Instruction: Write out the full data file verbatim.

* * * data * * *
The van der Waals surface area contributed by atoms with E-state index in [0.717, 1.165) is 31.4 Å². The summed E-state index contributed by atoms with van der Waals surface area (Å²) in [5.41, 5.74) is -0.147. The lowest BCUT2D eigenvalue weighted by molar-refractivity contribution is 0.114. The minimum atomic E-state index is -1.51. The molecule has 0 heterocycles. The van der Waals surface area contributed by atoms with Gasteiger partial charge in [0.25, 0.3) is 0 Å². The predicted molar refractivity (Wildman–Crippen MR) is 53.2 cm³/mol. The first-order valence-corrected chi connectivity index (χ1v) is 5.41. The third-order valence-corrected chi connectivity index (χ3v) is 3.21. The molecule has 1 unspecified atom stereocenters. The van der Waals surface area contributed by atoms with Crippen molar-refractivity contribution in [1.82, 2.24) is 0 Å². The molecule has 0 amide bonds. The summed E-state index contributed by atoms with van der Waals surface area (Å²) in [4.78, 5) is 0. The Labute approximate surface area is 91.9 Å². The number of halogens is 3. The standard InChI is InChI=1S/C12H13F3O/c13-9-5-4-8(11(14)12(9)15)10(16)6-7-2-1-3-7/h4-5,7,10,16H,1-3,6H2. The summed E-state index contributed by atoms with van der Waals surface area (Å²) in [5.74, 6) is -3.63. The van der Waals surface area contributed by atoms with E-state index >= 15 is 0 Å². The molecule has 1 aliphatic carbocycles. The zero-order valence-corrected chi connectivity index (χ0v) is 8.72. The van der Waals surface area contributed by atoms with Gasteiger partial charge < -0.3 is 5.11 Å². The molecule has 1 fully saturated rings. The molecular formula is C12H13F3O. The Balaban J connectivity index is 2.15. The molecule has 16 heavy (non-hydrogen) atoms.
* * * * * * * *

The van der Waals surface area contributed by atoms with E-state index in [0.717, 1.165) is 31.4 Å². The summed E-state index contributed by atoms with van der Waals surface area (Å²) in [5.41, 5.74) is -0.147. The lowest BCUT2D eigenvalue weighted by molar-refractivity contribution is 0.114. The minimum atomic E-state index is -1.51. The molecule has 0 heterocycles. The van der Waals surface area contributed by atoms with Gasteiger partial charge in [0.25, 0.3) is 0 Å². The predicted molar refractivity (Wildman–Crippen MR) is 53.2 cm³/mol. The first-order valence-corrected chi connectivity index (χ1v) is 5.41. The third-order valence-corrected chi connectivity index (χ3v) is 3.21. The molecule has 1 unspecified atom stereocenters. The van der Waals surface area contributed by atoms with Crippen molar-refractivity contribution in [1.82, 2.24) is 0 Å². The molecule has 0 amide bonds. The summed E-state index contributed by atoms with van der Waals surface area (Å²) in [4.78, 5) is 0. The Labute approximate surface area is 91.9 Å². The number of halogens is 3. The standard InChI is InChI=1S/C12H13F3O/c13-9-5-4-8(11(14)12(9)15)10(16)6-7-2-1-3-7/h4-5,7,10,16H,1-3,6H2. The summed E-state index contributed by atoms with van der Waals surface area (Å²) in [5.74, 6) is -3.63. The van der Waals surface area contributed by atoms with E-state index >= 15 is 0 Å². The molecule has 1 aliphatic carbocycles. The zero-order valence-corrected chi connectivity index (χ0v) is 8.72. The van der Waals surface area contributed by atoms with Gasteiger partial charge < -0.3 is 5.11 Å². The molecule has 1 fully saturated rings. The molecular formula is C12H13F3O. The Balaban J connectivity index is 2.15. The molecule has 16 heavy (non-hydrogen) atoms.